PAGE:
A key National Transportation Safety Board investigatorunequivocally testified in Pacific Gas and Electric Co.'s criminal trial that thecompany misled the federal board, TheMercury News of San Jose, Calif.,reported July 20.
PG&E is facing 12 felony counts of violating the NaturalGas Pipeline Safety Act, as well as a count of obstructing the NTSB'sinvestigation into the fatal 2010 San Bruno, Calif., incident. The obstruction charge centers on an exchangebetween the company and the board in April 2011.
"Did PG&E mislead you in your investigation?"prosecuting attorney Hallie Hoffman asked witness Ravindra Chhatre, the NTSB'slead investigator for the San Bruno explosion, according to The Mercury News.
"Yes," Chhatre replied.
The indictment alleged that PG&E gave the NTSB the company's true risk-managementinstruction document as part of the board's investigation into the 2010explosion but then on April 6, 2011, retracted the document, falsely that the risk managementinstructions provided were just a draft and not the company's actual policy.The risk management instructions PG&E handed over would not have been inkeeping with regulatory requirements for how a pipeline operator is supposed totreat risks, the prosecution has said.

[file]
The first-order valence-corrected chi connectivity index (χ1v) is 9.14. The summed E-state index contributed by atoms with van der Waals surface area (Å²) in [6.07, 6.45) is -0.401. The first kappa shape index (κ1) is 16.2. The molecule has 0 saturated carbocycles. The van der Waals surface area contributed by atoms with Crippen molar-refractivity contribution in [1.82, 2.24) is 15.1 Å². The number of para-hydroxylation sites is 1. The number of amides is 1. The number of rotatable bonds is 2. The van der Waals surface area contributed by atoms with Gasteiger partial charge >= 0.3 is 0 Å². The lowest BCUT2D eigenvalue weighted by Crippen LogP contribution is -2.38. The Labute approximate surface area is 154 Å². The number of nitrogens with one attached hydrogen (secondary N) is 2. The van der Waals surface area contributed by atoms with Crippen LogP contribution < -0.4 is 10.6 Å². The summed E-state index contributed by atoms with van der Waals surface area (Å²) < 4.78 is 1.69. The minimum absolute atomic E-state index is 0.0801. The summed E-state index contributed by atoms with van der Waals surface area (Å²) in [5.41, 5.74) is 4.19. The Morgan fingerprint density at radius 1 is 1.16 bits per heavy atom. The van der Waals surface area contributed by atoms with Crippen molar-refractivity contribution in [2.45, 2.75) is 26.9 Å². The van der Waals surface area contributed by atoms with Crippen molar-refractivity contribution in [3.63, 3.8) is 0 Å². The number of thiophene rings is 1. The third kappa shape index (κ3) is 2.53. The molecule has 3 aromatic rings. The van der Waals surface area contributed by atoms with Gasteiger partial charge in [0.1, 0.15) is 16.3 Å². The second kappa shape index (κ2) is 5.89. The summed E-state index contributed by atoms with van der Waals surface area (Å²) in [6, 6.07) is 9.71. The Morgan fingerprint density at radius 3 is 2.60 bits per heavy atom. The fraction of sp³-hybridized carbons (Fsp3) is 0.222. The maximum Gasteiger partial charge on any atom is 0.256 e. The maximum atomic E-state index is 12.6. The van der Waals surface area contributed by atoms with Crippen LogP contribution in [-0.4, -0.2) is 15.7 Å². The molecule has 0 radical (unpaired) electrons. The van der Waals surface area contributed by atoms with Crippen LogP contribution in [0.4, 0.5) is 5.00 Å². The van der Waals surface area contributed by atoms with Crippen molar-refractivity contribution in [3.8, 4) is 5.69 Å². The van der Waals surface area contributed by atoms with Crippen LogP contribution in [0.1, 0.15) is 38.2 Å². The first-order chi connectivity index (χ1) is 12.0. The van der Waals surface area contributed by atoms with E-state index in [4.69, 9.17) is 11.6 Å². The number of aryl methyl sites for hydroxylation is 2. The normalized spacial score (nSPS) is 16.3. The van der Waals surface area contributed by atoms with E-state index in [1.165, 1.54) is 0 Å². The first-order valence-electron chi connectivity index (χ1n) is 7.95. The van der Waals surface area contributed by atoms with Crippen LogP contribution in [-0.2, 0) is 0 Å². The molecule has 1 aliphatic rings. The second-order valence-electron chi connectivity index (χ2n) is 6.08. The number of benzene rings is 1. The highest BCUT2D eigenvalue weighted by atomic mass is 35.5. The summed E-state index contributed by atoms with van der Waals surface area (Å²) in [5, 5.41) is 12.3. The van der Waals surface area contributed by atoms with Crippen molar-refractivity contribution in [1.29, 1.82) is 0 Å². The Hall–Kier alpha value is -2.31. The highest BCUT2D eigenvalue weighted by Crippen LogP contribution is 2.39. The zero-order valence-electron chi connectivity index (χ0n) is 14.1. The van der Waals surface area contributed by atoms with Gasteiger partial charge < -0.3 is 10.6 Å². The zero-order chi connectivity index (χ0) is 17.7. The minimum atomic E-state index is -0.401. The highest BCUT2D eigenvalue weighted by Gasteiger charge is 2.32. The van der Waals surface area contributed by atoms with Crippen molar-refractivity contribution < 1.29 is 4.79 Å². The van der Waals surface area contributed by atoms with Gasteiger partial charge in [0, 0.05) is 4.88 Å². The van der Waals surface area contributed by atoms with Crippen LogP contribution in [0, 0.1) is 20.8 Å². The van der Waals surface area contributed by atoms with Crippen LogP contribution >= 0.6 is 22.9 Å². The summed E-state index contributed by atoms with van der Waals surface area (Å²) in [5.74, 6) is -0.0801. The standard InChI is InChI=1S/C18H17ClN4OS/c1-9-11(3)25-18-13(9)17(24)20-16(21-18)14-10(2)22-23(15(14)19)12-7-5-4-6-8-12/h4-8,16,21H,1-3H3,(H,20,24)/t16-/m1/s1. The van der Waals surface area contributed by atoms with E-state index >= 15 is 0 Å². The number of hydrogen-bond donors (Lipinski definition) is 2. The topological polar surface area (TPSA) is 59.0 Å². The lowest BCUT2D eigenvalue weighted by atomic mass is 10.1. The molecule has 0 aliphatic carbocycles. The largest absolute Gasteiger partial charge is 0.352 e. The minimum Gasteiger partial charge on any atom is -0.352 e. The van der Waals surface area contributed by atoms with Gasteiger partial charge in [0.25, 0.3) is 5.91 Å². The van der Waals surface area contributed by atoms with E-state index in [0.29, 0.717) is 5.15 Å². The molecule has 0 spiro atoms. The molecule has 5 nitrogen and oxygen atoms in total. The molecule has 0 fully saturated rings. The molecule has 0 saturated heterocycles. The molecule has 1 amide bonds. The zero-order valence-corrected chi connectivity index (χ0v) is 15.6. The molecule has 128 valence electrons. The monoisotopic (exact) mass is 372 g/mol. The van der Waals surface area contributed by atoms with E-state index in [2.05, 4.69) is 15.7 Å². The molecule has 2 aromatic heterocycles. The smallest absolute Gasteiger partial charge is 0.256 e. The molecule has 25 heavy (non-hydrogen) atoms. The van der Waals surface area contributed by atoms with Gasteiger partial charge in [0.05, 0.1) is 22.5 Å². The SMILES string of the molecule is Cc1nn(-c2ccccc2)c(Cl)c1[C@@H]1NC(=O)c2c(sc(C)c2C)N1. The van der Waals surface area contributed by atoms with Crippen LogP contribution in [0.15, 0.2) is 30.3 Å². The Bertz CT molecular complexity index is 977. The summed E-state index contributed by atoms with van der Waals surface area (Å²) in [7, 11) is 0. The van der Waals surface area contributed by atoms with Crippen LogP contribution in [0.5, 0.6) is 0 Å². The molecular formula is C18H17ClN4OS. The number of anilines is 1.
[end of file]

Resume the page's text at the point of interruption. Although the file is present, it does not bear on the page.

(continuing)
In recent testimony, Chhatre reportedly said the NTSB foundindications that PG&E had been relying on problematic records for its gaspipeline operating pressures, including on the pipe that ultimately exploded,killing eight people, The Mercury News reported. He added thatPG&E seemed to be following company guidelines that were out of step withfederal rules, the report said.
Chhatre also noted that the subsidiary hadincorrectly told theNTSB that the pipe that ruptured was seamless and without welds, and thecompany had breached NTSB protocol by interviewing a witness in theinvestigation before the board was able to, the report said.